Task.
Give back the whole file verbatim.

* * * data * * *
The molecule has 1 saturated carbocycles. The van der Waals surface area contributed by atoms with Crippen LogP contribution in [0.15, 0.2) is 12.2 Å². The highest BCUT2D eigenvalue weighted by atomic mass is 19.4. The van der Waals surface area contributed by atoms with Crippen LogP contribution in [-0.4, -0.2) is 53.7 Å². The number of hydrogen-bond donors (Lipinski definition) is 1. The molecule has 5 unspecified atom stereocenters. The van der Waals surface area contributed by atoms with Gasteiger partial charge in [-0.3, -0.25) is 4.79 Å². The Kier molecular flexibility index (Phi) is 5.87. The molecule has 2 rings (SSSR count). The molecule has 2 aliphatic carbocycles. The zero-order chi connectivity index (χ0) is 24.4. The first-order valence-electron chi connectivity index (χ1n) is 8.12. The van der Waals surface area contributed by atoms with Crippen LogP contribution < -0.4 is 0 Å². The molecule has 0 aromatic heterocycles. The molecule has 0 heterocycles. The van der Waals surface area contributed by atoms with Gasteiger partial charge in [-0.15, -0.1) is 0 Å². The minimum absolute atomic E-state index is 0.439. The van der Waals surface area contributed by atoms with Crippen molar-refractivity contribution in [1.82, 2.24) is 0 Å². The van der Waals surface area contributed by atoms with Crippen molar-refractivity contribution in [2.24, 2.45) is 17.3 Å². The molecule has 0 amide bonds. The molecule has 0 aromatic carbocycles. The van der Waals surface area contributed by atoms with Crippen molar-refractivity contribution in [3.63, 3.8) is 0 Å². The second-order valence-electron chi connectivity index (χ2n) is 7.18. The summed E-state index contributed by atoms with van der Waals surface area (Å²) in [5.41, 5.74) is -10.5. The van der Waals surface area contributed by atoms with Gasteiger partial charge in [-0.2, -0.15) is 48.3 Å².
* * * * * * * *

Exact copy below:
The molecule has 1 saturated carbocycles. The van der Waals surface area contributed by atoms with Crippen LogP contribution in [0.15, 0.2) is 12.2 Å². The highest BCUT2D eigenvalue weighted by atomic mass is 19.4. The van der Waals surface area contributed by atoms with Crippen LogP contribution in [-0.4, -0.2) is 53.7 Å². The number of hydrogen-bond donors (Lipinski definition) is 1. The molecule has 5 unspecified atom stereocenters. The van der Waals surface area contributed by atoms with Gasteiger partial charge in [-0.3, -0.25) is 4.79 Å². The Kier molecular flexibility index (Phi) is 5.87. The molecule has 2 rings (SSSR count). The molecule has 2 aliphatic carbocycles. The zero-order chi connectivity index (χ0) is 24.4. The first-order valence-electron chi connectivity index (χ1n) is 8.12. The van der Waals surface area contributed by atoms with Crippen LogP contribution < -0.4 is 0 Å². The molecule has 0 aromatic heterocycles. The molecule has 0 heterocycles. The van der Waals surface area contributed by atoms with Gasteiger partial charge in [-0.15, -0.1) is 0 Å². The minimum absolute atomic E-state index is 0.439. The van der Waals surface area contributed by atoms with Crippen molar-refractivity contribution in [1.82, 2.24) is 0 Å². The van der Waals surface area contributed by atoms with Crippen molar-refractivity contribution in [2.24, 2.45) is 17.3 Å². The molecule has 0 amide bonds. The molecule has 0 aromatic carbocycles. The van der Waals surface area contributed by atoms with Crippen molar-refractivity contribution in [3.63, 3.8) is 0 Å². The second-order valence-electron chi connectivity index (χ2n) is 7.18. The summed E-state index contributed by atoms with van der Waals surface area (Å²) in [5.41, 5.74) is -10.5. The van der Waals surface area contributed by atoms with Gasteiger partial charge in [-0.2, -0.15) is 48.3 Å².